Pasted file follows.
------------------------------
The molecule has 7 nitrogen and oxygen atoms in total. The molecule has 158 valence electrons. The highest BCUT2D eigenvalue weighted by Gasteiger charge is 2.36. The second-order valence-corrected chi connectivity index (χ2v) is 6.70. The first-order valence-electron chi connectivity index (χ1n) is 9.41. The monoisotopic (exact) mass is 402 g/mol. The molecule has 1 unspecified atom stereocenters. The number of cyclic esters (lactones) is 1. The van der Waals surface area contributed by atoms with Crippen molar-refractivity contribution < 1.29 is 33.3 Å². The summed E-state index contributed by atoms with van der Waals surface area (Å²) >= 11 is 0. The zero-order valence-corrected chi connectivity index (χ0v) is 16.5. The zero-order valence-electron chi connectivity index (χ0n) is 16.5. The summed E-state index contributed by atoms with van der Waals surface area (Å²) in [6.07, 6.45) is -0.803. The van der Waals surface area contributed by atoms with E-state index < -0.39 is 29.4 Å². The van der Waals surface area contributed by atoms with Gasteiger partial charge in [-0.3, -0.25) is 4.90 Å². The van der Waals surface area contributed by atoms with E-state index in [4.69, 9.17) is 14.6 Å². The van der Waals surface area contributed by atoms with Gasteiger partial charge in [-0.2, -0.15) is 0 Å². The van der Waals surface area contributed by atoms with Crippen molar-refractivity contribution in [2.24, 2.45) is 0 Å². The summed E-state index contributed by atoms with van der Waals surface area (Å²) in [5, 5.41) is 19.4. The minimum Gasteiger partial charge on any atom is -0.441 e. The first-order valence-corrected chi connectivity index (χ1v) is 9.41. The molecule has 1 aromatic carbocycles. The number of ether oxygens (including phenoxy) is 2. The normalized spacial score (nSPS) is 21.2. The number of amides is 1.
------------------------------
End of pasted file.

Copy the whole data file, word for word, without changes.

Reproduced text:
The molecule has 7 nitrogen and oxygen atoms in total. The molecule has 158 valence electrons. The highest BCUT2D eigenvalue weighted by Gasteiger charge is 2.36. The second-order valence-corrected chi connectivity index (χ2v) is 6.70. The first-order valence-electron chi connectivity index (χ1n) is 9.41. The monoisotopic (exact) mass is 402 g/mol. The molecule has 1 unspecified atom stereocenters. The number of cyclic esters (lactones) is 1. The van der Waals surface area contributed by atoms with Crippen molar-refractivity contribution < 1.29 is 33.3 Å². The summed E-state index contributed by atoms with van der Waals surface area (Å²) >= 11 is 0. The zero-order valence-corrected chi connectivity index (χ0v) is 16.5. The zero-order valence-electron chi connectivity index (χ0n) is 16.5. The summed E-state index contributed by atoms with van der Waals surface area (Å²) in [6.07, 6.45) is -0.803. The van der Waals surface area contributed by atoms with E-state index < -0.39 is 29.4 Å². The van der Waals surface area contributed by atoms with Gasteiger partial charge in [-0.3, -0.25) is 4.90 Å². The van der Waals surface area contributed by atoms with E-state index in [4.69, 9.17) is 14.6 Å². The van der Waals surface area contributed by atoms with Gasteiger partial charge in [-0.2, -0.15) is 0 Å². The van der Waals surface area contributed by atoms with Crippen molar-refractivity contribution in [2.24, 2.45) is 0 Å². The summed E-state index contributed by atoms with van der Waals surface area (Å²) in [5, 5.41) is 19.4. The minimum Gasteiger partial charge on any atom is -0.441 e. The first-order valence-corrected chi connectivity index (χ1v) is 9.41. The molecule has 1 aromatic carbocycles. The number of ether oxygens (including phenoxy) is 2. The normalized spacial score (nSPS) is 21.2. The number of amides is 1.